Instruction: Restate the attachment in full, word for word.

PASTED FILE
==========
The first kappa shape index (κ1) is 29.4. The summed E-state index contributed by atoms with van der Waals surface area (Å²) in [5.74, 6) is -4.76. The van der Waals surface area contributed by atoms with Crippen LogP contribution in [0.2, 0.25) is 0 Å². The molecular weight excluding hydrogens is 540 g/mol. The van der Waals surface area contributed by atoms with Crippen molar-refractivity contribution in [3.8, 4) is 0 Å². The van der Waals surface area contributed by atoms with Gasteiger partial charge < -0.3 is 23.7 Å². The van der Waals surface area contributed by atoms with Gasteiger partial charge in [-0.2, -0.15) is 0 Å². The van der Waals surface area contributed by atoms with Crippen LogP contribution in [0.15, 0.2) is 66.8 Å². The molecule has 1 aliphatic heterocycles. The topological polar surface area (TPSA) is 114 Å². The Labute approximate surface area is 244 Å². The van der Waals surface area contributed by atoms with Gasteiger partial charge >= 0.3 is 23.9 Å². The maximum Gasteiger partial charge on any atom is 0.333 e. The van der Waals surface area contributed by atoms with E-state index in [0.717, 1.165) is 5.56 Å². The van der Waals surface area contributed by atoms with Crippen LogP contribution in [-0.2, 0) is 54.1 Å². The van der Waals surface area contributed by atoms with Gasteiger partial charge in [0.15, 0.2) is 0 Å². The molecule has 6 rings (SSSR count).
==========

The first kappa shape index (κ1) is 29.4. The summed E-state index contributed by atoms with van der Waals surface area (Å²) in [5.74, 6) is -4.76. The van der Waals surface area contributed by atoms with Crippen LogP contribution in [0.2, 0.25) is 0 Å². The molecular weight excluding hydrogens is 540 g/mol. The van der Waals surface area contributed by atoms with Crippen molar-refractivity contribution in [3.8, 4) is 0 Å². The van der Waals surface area contributed by atoms with Gasteiger partial charge < -0.3 is 23.7 Å². The van der Waals surface area contributed by atoms with Gasteiger partial charge in [-0.2, -0.15) is 0 Å². The van der Waals surface area contributed by atoms with Crippen LogP contribution in [0.15, 0.2) is 66.8 Å². The molecule has 1 aliphatic heterocycles. The topological polar surface area (TPSA) is 114 Å². The Labute approximate surface area is 244 Å². The van der Waals surface area contributed by atoms with Gasteiger partial charge >= 0.3 is 23.9 Å². The maximum Gasteiger partial charge on any atom is 0.333 e. The van der Waals surface area contributed by atoms with E-state index in [0.717, 1.165) is 5.56 Å². The van der Waals surface area contributed by atoms with Crippen LogP contribution in [-0.2, 0) is 54.1 Å². The van der Waals surface area contributed by atoms with Gasteiger partial charge in [0.15, 0.2) is 0 Å². The molecule has 6 rings (SSSR count).